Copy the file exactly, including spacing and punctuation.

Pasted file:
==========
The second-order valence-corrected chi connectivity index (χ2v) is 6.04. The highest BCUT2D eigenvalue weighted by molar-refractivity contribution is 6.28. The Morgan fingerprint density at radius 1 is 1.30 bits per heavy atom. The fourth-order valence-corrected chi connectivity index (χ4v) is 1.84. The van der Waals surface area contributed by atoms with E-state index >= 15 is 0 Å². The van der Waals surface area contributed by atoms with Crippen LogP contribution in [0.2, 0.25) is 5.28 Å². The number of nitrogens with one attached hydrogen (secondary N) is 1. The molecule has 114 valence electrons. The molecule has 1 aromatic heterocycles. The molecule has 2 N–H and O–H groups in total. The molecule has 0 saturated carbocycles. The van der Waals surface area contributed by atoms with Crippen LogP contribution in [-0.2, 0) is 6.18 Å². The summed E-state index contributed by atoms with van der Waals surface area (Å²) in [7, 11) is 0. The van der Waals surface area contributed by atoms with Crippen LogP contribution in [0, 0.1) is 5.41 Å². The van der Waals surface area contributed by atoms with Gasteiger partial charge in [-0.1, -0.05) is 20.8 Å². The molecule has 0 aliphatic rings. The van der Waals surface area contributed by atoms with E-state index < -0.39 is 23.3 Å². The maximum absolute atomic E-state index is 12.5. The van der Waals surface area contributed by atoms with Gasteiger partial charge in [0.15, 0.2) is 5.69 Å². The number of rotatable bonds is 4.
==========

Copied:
The second-order valence-corrected chi connectivity index (χ2v) is 6.04. The highest BCUT2D eigenvalue weighted by molar-refractivity contribution is 6.28. The Morgan fingerprint density at radius 1 is 1.30 bits per heavy atom. The fourth-order valence-corrected chi connectivity index (χ4v) is 1.84. The van der Waals surface area contributed by atoms with E-state index >= 15 is 0 Å². The van der Waals surface area contributed by atoms with Crippen LogP contribution in [0.2, 0.25) is 5.28 Å². The number of nitrogens with one attached hydrogen (secondary N) is 1. The molecule has 114 valence electrons. The molecule has 1 aromatic heterocycles. The molecule has 2 N–H and O–H groups in total. The molecule has 0 saturated carbocycles. The van der Waals surface area contributed by atoms with Crippen LogP contribution in [-0.2, 0) is 6.18 Å². The summed E-state index contributed by atoms with van der Waals surface area (Å²) in [7, 11) is 0. The van der Waals surface area contributed by atoms with Crippen LogP contribution in [0, 0.1) is 5.41 Å². The van der Waals surface area contributed by atoms with Gasteiger partial charge in [-0.1, -0.05) is 20.8 Å². The molecule has 0 aliphatic rings. The van der Waals surface area contributed by atoms with E-state index < -0.39 is 23.3 Å². The maximum absolute atomic E-state index is 12.5. The van der Waals surface area contributed by atoms with Gasteiger partial charge in [0.15, 0.2) is 5.69 Å². The number of rotatable bonds is 4.